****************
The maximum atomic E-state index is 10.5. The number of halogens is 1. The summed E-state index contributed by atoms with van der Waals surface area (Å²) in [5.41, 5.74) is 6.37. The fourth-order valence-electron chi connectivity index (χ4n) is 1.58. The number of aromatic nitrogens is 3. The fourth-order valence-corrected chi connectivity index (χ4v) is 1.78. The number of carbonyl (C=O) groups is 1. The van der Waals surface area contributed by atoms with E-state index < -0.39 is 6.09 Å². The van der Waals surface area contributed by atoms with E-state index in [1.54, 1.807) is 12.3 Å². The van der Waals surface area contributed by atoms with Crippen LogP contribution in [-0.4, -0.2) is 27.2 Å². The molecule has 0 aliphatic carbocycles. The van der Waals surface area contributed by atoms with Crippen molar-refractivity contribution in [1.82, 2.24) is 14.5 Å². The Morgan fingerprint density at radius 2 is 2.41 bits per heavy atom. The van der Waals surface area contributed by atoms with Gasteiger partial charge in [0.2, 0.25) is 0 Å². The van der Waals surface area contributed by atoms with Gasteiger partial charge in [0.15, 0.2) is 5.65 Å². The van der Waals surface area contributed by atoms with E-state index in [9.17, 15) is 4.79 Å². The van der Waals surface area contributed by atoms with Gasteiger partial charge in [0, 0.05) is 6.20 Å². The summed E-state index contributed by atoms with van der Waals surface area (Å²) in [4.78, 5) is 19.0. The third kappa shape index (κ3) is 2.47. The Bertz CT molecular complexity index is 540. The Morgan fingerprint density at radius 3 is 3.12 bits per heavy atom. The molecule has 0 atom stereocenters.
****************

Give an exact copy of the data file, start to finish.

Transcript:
The maximum atomic E-state index is 10.5. The number of halogens is 1. The summed E-state index contributed by atoms with van der Waals surface area (Å²) in [5.41, 5.74) is 6.37. The fourth-order valence-electron chi connectivity index (χ4n) is 1.58. The number of aromatic nitrogens is 3. The fourth-order valence-corrected chi connectivity index (χ4v) is 1.78. The number of carbonyl (C=O) groups is 1. The van der Waals surface area contributed by atoms with E-state index < -0.39 is 6.09 Å². The van der Waals surface area contributed by atoms with E-state index in [1.54, 1.807) is 12.3 Å². The van der Waals surface area contributed by atoms with Crippen LogP contribution in [-0.4, -0.2) is 27.2 Å². The molecule has 0 aliphatic carbocycles. The van der Waals surface area contributed by atoms with Crippen molar-refractivity contribution in [1.82, 2.24) is 14.5 Å². The Morgan fingerprint density at radius 2 is 2.41 bits per heavy atom. The van der Waals surface area contributed by atoms with Gasteiger partial charge in [0.2, 0.25) is 0 Å². The van der Waals surface area contributed by atoms with Gasteiger partial charge in [0.15, 0.2) is 5.65 Å². The van der Waals surface area contributed by atoms with E-state index in [9.17, 15) is 4.79 Å². The van der Waals surface area contributed by atoms with Gasteiger partial charge in [0, 0.05) is 6.20 Å². The summed E-state index contributed by atoms with van der Waals surface area (Å²) in [4.78, 5) is 19.0. The third kappa shape index (κ3) is 2.47. The Bertz CT molecular complexity index is 540. The Morgan fingerprint density at radius 3 is 3.12 bits per heavy atom. The molecule has 0 atom stereocenters.